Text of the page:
The Digital Generation: State of Democracy and Dictatorship

As the 2020 presidential election approached, I searched around for a way I could contribute to American democracy. I was browsing the internet and working on a couple of homework assignments, all in the comfort of my own home office sitting in front of three computer monitors and a Mac. Suddenly, an ad talking about a job posting pops up in the far-right corner of one of the monitors. I click. I start to read. And boom, it was about political phone-banking and they are looking for someone who can work until the election day, November 3rd, 2020, to “get people to vote and make sure this election has the best turnout in history.” The powerhouse behind my contribution to the best voter turnout in the history of the United States’ presidential election is no other than a combination of digital technologies. 

From R to L: The writer (Co-founder of Apptivist), lobbying on Capitol Hill, with members of the Coalition for Preserving Memory — Duke University, and Hayley Childress (Founder of Apptivist), February 2020

The digital age, otherwise referred to as the information age, is a historic period in the 21st century characterized by the introduction of personal computers and other subsequent technologies. This historical period has ushered in many great changes and disruptions. For example, many countries are able to conduct democratic elections using electronic voting machines and electoral candidates are able to run campaigns without necessarily being on campaign trails from city to city to talk to people and hold rallies with thousands in attendance. With all these amazing changes we have seen over the last couple of decades, both democracies and dictatorships around the world have been impacted in many ways.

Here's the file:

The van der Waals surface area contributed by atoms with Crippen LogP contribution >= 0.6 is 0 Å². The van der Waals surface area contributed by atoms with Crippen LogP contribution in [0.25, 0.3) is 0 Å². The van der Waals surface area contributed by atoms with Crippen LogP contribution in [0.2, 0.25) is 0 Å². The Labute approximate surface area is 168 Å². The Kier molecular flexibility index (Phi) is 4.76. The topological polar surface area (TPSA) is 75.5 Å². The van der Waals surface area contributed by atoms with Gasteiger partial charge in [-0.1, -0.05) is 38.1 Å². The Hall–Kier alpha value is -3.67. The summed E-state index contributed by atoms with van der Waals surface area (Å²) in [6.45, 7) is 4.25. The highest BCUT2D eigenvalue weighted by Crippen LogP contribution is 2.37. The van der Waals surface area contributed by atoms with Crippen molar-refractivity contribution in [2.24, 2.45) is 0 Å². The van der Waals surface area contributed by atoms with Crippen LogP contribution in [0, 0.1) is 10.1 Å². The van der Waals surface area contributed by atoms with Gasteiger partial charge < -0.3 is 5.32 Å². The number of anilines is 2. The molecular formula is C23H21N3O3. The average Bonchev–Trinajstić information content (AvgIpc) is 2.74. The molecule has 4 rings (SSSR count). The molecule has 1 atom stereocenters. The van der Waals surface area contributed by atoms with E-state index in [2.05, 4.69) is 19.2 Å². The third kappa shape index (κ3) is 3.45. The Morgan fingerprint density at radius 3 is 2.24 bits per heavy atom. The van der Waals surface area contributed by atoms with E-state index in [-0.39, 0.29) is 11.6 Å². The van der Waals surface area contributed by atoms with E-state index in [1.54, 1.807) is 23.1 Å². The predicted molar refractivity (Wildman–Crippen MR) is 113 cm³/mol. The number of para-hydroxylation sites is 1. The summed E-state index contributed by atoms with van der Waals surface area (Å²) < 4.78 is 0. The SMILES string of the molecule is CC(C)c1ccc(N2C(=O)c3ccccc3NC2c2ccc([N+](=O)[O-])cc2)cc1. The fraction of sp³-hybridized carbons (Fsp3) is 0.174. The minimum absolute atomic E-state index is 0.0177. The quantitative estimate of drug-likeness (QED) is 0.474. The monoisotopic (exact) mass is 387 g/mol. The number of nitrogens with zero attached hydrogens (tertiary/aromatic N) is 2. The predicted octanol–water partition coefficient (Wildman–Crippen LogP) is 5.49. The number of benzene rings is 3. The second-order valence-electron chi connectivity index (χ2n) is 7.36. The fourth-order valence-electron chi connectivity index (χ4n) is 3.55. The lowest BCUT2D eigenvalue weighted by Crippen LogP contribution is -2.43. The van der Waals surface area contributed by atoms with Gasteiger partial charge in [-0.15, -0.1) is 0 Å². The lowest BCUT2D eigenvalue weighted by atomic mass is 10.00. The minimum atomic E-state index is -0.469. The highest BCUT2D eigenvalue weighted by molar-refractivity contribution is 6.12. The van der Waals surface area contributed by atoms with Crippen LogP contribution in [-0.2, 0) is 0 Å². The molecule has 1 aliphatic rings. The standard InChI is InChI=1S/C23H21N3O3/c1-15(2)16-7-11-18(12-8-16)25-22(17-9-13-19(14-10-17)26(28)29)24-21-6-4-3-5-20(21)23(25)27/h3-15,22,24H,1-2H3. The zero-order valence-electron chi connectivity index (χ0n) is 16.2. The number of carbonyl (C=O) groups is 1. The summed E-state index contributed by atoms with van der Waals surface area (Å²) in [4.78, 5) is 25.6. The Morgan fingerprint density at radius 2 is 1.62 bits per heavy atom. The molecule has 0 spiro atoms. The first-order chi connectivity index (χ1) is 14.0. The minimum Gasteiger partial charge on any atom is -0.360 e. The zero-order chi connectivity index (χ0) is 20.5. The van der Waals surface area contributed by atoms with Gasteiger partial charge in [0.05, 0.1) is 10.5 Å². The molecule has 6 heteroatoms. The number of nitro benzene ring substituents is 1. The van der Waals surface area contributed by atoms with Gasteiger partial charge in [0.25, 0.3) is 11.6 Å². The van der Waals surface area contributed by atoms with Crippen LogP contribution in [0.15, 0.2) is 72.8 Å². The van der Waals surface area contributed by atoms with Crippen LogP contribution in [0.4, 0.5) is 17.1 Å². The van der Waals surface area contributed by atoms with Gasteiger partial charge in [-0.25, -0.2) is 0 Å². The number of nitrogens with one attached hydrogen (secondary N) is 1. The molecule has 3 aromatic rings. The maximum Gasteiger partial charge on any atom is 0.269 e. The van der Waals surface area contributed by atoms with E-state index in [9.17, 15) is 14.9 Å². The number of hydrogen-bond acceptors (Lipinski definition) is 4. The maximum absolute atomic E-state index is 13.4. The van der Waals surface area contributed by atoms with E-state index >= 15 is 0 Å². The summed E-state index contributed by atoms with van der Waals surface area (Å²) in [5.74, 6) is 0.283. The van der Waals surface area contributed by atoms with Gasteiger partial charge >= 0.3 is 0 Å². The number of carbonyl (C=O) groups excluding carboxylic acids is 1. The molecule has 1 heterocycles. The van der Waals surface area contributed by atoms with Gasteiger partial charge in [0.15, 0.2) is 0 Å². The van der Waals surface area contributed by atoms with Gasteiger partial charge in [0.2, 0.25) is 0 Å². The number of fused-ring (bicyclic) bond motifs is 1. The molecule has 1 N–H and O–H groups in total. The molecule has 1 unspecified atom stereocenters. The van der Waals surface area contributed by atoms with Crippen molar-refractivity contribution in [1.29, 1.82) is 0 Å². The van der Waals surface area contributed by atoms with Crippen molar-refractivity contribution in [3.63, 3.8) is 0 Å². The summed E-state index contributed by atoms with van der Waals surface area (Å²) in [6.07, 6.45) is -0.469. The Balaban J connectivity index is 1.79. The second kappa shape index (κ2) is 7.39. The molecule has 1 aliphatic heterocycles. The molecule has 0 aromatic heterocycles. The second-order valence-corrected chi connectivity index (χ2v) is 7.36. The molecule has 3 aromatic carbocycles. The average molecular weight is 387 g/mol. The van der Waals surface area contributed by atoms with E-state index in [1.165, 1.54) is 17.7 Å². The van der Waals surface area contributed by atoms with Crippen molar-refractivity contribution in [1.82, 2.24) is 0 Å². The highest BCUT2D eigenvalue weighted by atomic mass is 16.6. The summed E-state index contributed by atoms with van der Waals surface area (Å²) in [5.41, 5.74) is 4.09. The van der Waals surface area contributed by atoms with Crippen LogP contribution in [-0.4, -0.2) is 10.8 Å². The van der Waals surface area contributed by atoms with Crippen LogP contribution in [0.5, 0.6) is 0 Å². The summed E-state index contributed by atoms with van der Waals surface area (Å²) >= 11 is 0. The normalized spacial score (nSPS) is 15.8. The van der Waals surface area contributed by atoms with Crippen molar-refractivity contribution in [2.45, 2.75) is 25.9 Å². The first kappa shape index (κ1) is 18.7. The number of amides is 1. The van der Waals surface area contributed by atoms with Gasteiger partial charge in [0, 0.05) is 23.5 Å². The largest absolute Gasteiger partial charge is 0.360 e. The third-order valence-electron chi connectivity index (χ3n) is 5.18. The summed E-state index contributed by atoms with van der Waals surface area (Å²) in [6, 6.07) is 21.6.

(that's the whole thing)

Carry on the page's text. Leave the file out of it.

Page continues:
For years, democracies have experienced the heat coming from the digital generation. Not only have these powerful countries experienced the positive wave of this transformational technological blessing, but they have also worn the brunt of the devastation that came along with it. From the facilitation of radicalism and terrorism to the mishaps resulting from scientific trials by scientists testing the new tools on humans and the environment, this transformational blessing has proven to be both beneficial and fatal.